It’s official: the summer movie season is in full swing. Expect many new reviews in the near future because there’s soooo much I want to see! In fact, I’ve been able to knock out three new films in the last couple of weeks—two of which I’m about to break down for you in this little Duet. I’ll probably be judged for seeing at least one if not both of these films, but you know what? No shame here. I saw them, enjoyed them, and would totally see them again. That said, let’s talk about Unfriended and Pitch Perfect 2.
Synopsis: “A group of online chat room friends find themselves haunted by a mysterious, supernatural force using the account of their dead friend.” –www.imdb.com
The High Notes:
- The fact that the film is one continuous scene. I feel like this wouldn’t work for many found-footage films, but here it’s done in a pretty effective way, ratcheting up the tension with every creepy moment. This might not work for everyone, but it worked for me.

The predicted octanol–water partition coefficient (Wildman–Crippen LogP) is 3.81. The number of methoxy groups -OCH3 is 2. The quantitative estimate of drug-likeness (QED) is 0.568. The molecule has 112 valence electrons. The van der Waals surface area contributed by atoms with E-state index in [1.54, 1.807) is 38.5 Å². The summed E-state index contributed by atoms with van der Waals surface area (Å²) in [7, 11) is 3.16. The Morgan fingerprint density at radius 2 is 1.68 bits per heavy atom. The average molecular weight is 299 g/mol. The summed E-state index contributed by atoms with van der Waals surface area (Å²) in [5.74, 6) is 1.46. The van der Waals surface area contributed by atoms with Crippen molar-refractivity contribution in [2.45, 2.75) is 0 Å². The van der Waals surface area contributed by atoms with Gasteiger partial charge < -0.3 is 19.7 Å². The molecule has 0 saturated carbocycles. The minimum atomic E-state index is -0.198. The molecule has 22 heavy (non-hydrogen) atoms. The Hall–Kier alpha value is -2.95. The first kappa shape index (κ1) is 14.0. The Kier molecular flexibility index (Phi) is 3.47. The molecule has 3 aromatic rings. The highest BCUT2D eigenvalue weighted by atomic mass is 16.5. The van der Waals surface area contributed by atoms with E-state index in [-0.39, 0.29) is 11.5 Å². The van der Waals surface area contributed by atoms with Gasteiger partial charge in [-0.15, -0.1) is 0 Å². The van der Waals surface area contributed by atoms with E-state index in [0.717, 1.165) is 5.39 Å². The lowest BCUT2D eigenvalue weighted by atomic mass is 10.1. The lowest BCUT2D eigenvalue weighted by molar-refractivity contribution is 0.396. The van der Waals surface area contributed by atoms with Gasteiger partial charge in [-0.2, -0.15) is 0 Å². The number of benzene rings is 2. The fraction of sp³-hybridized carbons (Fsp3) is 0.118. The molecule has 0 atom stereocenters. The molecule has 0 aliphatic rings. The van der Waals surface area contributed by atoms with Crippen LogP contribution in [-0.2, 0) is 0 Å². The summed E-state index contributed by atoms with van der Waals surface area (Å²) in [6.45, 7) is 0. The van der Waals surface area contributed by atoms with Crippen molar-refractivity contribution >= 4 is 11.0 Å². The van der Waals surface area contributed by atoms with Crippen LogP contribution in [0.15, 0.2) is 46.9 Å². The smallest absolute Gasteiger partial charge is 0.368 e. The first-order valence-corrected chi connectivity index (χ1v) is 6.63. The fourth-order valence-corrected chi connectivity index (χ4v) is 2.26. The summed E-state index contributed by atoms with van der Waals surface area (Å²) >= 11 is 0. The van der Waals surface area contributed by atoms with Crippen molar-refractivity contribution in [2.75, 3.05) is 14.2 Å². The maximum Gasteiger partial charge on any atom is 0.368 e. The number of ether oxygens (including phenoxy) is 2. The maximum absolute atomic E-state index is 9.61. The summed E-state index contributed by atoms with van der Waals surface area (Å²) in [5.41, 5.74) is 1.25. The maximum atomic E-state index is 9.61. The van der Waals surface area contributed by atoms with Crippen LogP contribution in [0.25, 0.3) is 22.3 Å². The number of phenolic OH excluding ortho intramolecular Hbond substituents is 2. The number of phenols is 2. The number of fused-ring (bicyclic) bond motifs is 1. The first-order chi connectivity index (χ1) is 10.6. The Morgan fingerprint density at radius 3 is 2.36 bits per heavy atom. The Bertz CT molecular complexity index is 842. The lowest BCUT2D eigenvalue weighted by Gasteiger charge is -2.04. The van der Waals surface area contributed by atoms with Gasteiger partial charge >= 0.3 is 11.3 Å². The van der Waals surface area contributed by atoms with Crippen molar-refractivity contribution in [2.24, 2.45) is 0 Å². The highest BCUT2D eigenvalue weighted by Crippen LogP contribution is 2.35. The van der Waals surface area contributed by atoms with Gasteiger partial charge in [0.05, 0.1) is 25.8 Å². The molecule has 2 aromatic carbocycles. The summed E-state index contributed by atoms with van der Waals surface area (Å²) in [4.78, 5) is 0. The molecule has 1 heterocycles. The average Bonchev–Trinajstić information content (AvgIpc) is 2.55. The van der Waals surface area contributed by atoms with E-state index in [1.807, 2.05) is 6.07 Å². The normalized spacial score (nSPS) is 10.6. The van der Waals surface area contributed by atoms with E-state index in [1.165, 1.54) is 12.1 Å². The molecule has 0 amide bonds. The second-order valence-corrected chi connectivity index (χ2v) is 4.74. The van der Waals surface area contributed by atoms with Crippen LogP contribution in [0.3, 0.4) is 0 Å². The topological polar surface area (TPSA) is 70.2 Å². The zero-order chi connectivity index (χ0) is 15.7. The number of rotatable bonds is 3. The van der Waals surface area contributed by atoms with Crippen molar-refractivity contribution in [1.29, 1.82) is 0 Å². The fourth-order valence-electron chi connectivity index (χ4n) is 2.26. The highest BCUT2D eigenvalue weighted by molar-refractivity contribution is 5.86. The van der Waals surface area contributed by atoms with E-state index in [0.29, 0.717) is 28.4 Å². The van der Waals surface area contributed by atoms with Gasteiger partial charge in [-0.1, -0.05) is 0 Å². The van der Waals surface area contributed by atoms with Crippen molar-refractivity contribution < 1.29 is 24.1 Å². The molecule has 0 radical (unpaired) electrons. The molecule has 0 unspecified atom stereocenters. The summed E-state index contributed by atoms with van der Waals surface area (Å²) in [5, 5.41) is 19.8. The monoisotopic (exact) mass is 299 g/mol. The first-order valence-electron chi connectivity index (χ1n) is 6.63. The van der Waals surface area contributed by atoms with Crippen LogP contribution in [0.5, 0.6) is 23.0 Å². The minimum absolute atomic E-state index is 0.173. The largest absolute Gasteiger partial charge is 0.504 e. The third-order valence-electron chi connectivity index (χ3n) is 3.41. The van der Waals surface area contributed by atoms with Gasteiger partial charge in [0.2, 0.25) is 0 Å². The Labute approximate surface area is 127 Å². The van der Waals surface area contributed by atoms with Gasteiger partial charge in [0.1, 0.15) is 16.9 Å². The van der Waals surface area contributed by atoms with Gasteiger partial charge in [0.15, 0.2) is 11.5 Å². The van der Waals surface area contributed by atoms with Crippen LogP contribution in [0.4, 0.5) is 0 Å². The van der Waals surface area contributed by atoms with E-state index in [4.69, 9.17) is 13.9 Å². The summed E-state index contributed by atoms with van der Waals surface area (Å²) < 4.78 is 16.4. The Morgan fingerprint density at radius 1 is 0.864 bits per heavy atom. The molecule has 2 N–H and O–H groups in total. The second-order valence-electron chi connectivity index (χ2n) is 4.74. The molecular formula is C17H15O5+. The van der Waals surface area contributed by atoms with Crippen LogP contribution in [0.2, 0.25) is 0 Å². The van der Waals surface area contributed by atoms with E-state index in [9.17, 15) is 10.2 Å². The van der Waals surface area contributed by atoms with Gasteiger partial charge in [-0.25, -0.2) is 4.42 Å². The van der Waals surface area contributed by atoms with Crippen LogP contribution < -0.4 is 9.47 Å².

- The inventive deaths. There are some real doozies in here, people. Some of it is pretty hard to watch, but I also can’t help admiring the twisted, creative ways these bratty kids are killed off. Is that weird? Probably. Whatever. I’m weird. 😉 Anyway, I don’t want to ruin anything, but I do want to say two things: 1) I found the first death particularly creepy and effective given the way the film was shot. 2) I will never, ever look at a straightener the same way again. *shiver*
- Bringing horror to the internet. Again, I feel like this is something that not all films delving into similar territory would be able to pull off well. But Unfriended immerses you in the action by making it from one character’s perspective. You’re looking directly at her computer screen the whole time, watching as creepy things happen on Skype, Facebook, YouTube, and various other places on the interwebz. I know that probably doesn’t sound very scary or maybe even very interesting, but it somehow works. There’s something unnerving and inescapable about that stationary screen, and it adds to the overall creepiness.